That is a lot of information! The table tells us that swinging strikes are uniformly the preferable pitch for a pitcher, which makes sense.  While it looks like fouls break about even with called strikes in zero- or one-strike counts, they’re close to neutral with two strikes (slightly favouring the batter, who likely is adding to his intel on the pitcher with each foul — more on two-strike fouls later). Interestingly, swinging strikes do lead to a distinct advantage to the pitcher when they are the first pitch of the plate appearance (worth 0.033 more runs to the pitcher). There are many possible explanations for this. Perhaps a certain (inferior) type of hitter is more likely to swing and miss on the first pitch and we’re capturing the general abilities of the hitter in question, or maybe a first-pitch swinging strike is a sign that the hitter is particularly unprepared in this plate appearance, a harbinger of things to come later. There are probably many influences on this effect.

I have the total number of pitches that occurred in each count, and I used this to create a weighted average for each pitch type, again from the batter’s perspective. For example, the value of a called strike is the average run value in each count, weighted by the number of called strikes thrown in the specific counts. Here are the values:

Outcomes 1

Figure 3

 

It is now clear why Tango says that two-strike fouls should be removed from the value equation. Fouls are not actually worth so little the pitcher (they are valuable with zero and one strikes), it’s just that they occur often with two strikes, at which point their value is negligible (and actually slightly negative to the pitcher!). Fouls not leading to strikeouts is somewhat of a quirk in the rules and shouldn’t reflect on the value of every foul — they’re essentially a different type of outcome from a value perspective.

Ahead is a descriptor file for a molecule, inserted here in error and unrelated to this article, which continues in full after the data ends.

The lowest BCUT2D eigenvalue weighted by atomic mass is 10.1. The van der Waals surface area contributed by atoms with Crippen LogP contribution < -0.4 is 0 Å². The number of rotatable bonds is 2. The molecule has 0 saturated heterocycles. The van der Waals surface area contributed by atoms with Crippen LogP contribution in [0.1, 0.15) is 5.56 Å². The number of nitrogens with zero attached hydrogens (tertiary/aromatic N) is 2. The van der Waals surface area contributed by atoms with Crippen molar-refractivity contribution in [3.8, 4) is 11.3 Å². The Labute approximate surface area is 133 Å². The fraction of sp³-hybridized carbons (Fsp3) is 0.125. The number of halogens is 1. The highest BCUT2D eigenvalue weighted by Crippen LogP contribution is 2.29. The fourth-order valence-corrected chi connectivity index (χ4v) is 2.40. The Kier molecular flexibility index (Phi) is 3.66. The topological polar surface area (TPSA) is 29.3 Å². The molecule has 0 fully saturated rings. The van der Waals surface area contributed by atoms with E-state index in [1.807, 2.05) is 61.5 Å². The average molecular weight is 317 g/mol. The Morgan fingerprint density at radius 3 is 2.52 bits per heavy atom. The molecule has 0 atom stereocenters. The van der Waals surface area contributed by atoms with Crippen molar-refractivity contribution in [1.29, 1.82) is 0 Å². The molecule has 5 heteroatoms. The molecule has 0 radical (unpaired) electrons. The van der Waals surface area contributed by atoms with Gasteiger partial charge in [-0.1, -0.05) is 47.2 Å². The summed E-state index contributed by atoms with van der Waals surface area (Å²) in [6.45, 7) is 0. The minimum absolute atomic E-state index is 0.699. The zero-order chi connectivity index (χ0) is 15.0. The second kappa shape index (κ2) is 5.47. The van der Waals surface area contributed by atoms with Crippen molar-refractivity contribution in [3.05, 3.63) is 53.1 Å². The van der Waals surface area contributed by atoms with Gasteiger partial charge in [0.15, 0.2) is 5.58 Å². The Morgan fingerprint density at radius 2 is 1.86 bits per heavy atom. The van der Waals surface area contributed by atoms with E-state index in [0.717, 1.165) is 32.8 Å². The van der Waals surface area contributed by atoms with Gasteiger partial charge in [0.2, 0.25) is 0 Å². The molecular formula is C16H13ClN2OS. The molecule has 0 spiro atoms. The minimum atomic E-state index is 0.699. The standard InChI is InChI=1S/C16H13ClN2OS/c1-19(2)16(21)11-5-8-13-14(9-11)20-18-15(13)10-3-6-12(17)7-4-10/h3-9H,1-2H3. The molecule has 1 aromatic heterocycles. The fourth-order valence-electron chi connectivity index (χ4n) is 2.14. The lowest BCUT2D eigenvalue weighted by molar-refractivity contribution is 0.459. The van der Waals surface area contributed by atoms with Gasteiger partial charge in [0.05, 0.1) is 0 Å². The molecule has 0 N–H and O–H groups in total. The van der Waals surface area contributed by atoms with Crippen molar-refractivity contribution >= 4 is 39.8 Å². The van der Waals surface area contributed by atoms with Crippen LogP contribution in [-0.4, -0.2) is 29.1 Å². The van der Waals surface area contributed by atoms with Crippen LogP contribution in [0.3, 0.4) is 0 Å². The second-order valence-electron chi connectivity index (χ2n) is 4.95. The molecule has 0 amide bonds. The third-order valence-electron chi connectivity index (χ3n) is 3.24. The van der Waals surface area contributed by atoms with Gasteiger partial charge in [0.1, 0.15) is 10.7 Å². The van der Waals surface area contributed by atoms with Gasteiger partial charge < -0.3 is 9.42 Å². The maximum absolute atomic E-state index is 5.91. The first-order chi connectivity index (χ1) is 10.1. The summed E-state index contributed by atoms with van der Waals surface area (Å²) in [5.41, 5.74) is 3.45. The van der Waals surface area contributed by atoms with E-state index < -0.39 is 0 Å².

I took out the two-strike fouls and received these run values:

Outcomes 2

Figure 4

 

This looks more reasonable. It makes sense to me that fouls are still less valuable, since they can’t generate a strikeout, making them miss out on a very positive event for the pitcher. But called and swinging strikes draw fairly even.

Swinging strikes are a great thing for a pitcher to generate as they are very important to getting the third strike (the hardest one to get, since the batter is so incentivized to avoid it and stay in the box). They do have a special purpose and getting swinging strikes consistently reflects greatly on a pitcher. But there are issues with applying generalized pitch-by-pitch values to all swinging strikes and my count/outcome table contains more nuanced information when it comes to the value of pitch outcomes. I will likely come out with a new post soon detailing changes to my game score variant, poGS, considering these new findings.

Photo credit to Keith Allison (https://www.flickr.com/photos/keithallison)

 

Analyzing Blue Jays Pitchers with FRIAS
Why Swinging Strikes Are So Important to Pitching

Author: Spencer Estey

Spencer has been a baseball fan since a young age and, being from Toronto, he has always been partial to the Blue Jays. He is a statistics major at the University of Waterloo and is intensely interested in the analytic aspect of the game. Spencer follows baseball by watching countless games each season, reading various advanced analysis sites, playing in deep dynasty fantasy leagues and discussing the game with fellow fans.